This disconnect is evident in the words of the deputy police commissioner of the Gulshan Traffic Division, Abdul Momen. He claims to have learned about the AI system through media reports, highlighting the lack of communication between entities.

DNCC CEO Alam also acknowledged the need for policy changes. “Granting police access to the system requires decisions from the Home Ministry,” he conceded.

Meanwhile, down the street at the Dhaka South City Corporation (DSCC), the enthusiasm seems at odds with the slow pace of progress. Despite a lack of coordination with other agencies and delays in appointing a consultant for a feasibility study, the DSCC is forging ahead with plans for new AI traffic signals at over 100 intersections.

Rajib Khadem, the DSCC’s superintending engineer for traffic engineering, told Anadolu that the AI signals are a new thing for them. “All new things need some time for adaptation and proper functioning. We will overcome these challenges,” he said.

He also noted that the southern city corporation is working closely with their counterparts in the DNCC and local administration under the Prime Minister's Office to ensure city-wide implementation.

Learning from past mistakes

Experts are still sceptical as previous projects for smart traffic signals have failed miserably.

In the early 2000s, a World Bank-funded project saw automatic traffic signals installed at 70 intersections, an initiative that did not even last a year. Fast forward to 2010, and another World Bank project, called “Clean Air and Sustainable Environment,” attempted to install an automatic system with solar panels and timers at 92 intersections. That too, is now defunct.

The most recent failure came in 2016, with an experiment in AI traffic management that cost 520 million Bangladeshi taka ($5 million). These repeated setbacks raise a crucial question: Can this AI initiative succeed where others have failed?

Md. Shamsul Hoque, a road communication expert at the Bangladesh University of Engineering and Technology (BUET), throws cold water on the idea. He argues that AI will not be effective in Dhaka’s chaotic traffic environment, where a lack of lane discipline and the presence of non-motorised vehicles create a situation where “no science will work.”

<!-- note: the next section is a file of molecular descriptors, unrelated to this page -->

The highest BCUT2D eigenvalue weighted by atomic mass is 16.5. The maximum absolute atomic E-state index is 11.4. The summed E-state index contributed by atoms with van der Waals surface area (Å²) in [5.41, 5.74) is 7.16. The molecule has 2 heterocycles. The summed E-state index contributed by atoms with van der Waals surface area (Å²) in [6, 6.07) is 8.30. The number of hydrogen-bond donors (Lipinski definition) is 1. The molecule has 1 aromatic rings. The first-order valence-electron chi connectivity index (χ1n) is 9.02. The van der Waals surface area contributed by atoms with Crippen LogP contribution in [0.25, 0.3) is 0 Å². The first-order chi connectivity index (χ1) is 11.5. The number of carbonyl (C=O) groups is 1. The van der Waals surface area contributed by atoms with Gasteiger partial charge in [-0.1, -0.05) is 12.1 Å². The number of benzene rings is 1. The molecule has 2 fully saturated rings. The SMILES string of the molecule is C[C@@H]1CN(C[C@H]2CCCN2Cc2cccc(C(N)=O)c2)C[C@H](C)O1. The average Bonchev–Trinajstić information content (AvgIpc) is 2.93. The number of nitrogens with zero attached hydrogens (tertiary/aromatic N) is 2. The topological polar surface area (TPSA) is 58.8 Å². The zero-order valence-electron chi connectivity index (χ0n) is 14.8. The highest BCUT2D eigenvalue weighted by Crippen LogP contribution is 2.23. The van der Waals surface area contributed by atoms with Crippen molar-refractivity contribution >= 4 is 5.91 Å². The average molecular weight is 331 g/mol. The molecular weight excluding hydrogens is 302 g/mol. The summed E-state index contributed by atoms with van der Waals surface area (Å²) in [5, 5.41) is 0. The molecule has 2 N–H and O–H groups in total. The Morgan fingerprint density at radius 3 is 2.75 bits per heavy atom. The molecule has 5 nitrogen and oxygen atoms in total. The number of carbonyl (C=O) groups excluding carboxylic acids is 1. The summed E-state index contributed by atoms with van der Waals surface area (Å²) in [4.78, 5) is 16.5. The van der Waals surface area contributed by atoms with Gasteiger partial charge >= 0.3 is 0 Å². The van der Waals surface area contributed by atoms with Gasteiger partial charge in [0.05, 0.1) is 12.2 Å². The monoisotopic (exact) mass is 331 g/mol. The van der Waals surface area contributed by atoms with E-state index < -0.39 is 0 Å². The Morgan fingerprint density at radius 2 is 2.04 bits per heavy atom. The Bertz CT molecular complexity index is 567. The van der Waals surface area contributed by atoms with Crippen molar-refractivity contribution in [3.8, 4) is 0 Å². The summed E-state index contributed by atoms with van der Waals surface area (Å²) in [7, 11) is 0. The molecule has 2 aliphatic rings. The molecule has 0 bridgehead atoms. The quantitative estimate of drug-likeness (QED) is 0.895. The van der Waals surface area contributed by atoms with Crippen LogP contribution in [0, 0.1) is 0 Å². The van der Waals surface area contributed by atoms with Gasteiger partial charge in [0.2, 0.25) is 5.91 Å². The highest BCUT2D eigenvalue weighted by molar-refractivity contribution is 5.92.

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The data seems to back up his claim. A joint report by BUET and the World Bank shows a drastic drop in average vehicle speed in Dhaka, from 21 kph (about 13 mph) in 2007 to a mere 4.8 kph in 2022. A recent US National Bureau of Economic Research report even crowned Dhaka the slowest city out of 1,200 in the study.

Md. Hadiuzzaman, a civil engineering professor at BUET, pointed out another important feature of AI-based traffic monitoring systems. “Separating slow and fast traffic lanes is crucial before any large-scale AI implementation,” he emphasises. “Without this, success is unlikely.”

He highlighted the current situation, in which slow-moving vehicles like rickshaws impede faster traffic and prevent speeds exceeding 15-20 kph.

Md. Musleh Uddin Hasan, another professor, transportation policy and planning expert at BUET, shares similar concerns. “Technology like AI might offer temporary relief at specific intersections,” he concedes, “but it’s highly unlikely to solve Dhaka’s peak hour congestion.”

Bolstering his point, a study has recently revealed that most commuters travel during morning and evening rush hours, precisely when an estimated 60% of the city’s vehicles flood the streets, leading to average travel times of two-and-a-half to three hours, according to Dhaka Metropolitan Police reports.

The problem is further compounded by Dhaka’s ever-growing population. The Bangladesh Bureau of Statistics estimates an iNFLux of 500,000 to 600,000 new residents annually, translating to about 2,000 additional people per day. The booming population puts immense strain on the city’s already inadequate road infrastructure.

“Implementation of these AI-based signals somehow feels like the authorities are putting the cart before the horse,” said civil engineering professor Hadiuzzaman, “Dhaka’s roads are not ready for these now.”